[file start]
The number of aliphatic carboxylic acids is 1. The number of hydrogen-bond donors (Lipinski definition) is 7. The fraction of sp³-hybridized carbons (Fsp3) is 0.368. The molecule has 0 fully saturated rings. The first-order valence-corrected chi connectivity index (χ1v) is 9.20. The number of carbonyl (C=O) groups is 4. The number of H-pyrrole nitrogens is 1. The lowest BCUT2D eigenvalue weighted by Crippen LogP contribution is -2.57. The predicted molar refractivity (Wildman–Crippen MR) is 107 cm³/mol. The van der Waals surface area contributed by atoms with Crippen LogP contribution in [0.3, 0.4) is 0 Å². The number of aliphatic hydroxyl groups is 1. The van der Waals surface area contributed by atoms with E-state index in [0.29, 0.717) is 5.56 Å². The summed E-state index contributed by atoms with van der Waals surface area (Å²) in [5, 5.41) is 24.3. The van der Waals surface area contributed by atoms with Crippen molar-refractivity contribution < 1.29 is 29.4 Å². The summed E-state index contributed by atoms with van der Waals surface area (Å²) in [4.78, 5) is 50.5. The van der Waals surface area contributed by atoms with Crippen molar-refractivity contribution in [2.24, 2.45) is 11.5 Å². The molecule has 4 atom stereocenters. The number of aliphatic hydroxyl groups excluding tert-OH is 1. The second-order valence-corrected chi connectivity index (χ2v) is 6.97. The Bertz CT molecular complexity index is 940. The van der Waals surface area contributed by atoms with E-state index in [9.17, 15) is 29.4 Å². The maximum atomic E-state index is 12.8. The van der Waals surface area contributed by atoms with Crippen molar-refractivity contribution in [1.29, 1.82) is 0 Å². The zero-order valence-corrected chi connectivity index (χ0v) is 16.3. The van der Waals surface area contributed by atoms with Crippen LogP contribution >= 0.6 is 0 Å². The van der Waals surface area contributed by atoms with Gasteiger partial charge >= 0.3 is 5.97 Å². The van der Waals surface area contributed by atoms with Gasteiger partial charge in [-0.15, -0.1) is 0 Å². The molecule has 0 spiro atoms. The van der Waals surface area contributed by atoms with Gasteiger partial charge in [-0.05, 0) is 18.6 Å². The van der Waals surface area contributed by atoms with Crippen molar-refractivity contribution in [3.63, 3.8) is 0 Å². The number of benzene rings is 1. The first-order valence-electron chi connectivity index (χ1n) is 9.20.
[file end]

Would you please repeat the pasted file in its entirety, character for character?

The number of aliphatic carboxylic acids is 1. The number of hydrogen-bond donors (Lipinski definition) is 7. The fraction of sp³-hybridized carbons (Fsp3) is 0.368. The molecule has 0 fully saturated rings. The first-order valence-corrected chi connectivity index (χ1v) is 9.20. The number of carbonyl (C=O) groups is 4. The number of H-pyrrole nitrogens is 1. The lowest BCUT2D eigenvalue weighted by Crippen LogP contribution is -2.57. The predicted molar refractivity (Wildman–Crippen MR) is 107 cm³/mol. The van der Waals surface area contributed by atoms with Crippen LogP contribution in [0.3, 0.4) is 0 Å². The number of aliphatic hydroxyl groups is 1. The van der Waals surface area contributed by atoms with E-state index in [0.29, 0.717) is 5.56 Å². The summed E-state index contributed by atoms with van der Waals surface area (Å²) in [5, 5.41) is 24.3. The van der Waals surface area contributed by atoms with Crippen molar-refractivity contribution < 1.29 is 29.4 Å². The summed E-state index contributed by atoms with van der Waals surface area (Å²) in [4.78, 5) is 50.5. The van der Waals surface area contributed by atoms with Crippen molar-refractivity contribution in [2.24, 2.45) is 11.5 Å². The molecule has 4 atom stereocenters. The number of aliphatic hydroxyl groups excluding tert-OH is 1. The second-order valence-corrected chi connectivity index (χ2v) is 6.97. The Bertz CT molecular complexity index is 940. The van der Waals surface area contributed by atoms with E-state index in [9.17, 15) is 29.4 Å². The maximum atomic E-state index is 12.8. The van der Waals surface area contributed by atoms with Crippen molar-refractivity contribution in [1.29, 1.82) is 0 Å². The zero-order valence-corrected chi connectivity index (χ0v) is 16.3. The van der Waals surface area contributed by atoms with Crippen LogP contribution >= 0.6 is 0 Å². The van der Waals surface area contributed by atoms with Gasteiger partial charge >= 0.3 is 5.97 Å². The van der Waals surface area contributed by atoms with Gasteiger partial charge in [-0.15, -0.1) is 0 Å². The molecule has 0 spiro atoms. The van der Waals surface area contributed by atoms with Gasteiger partial charge in [-0.05, 0) is 18.6 Å². The van der Waals surface area contributed by atoms with Crippen molar-refractivity contribution in [3.63, 3.8) is 0 Å². The number of benzene rings is 1. The first-order valence-electron chi connectivity index (χ1n) is 9.20.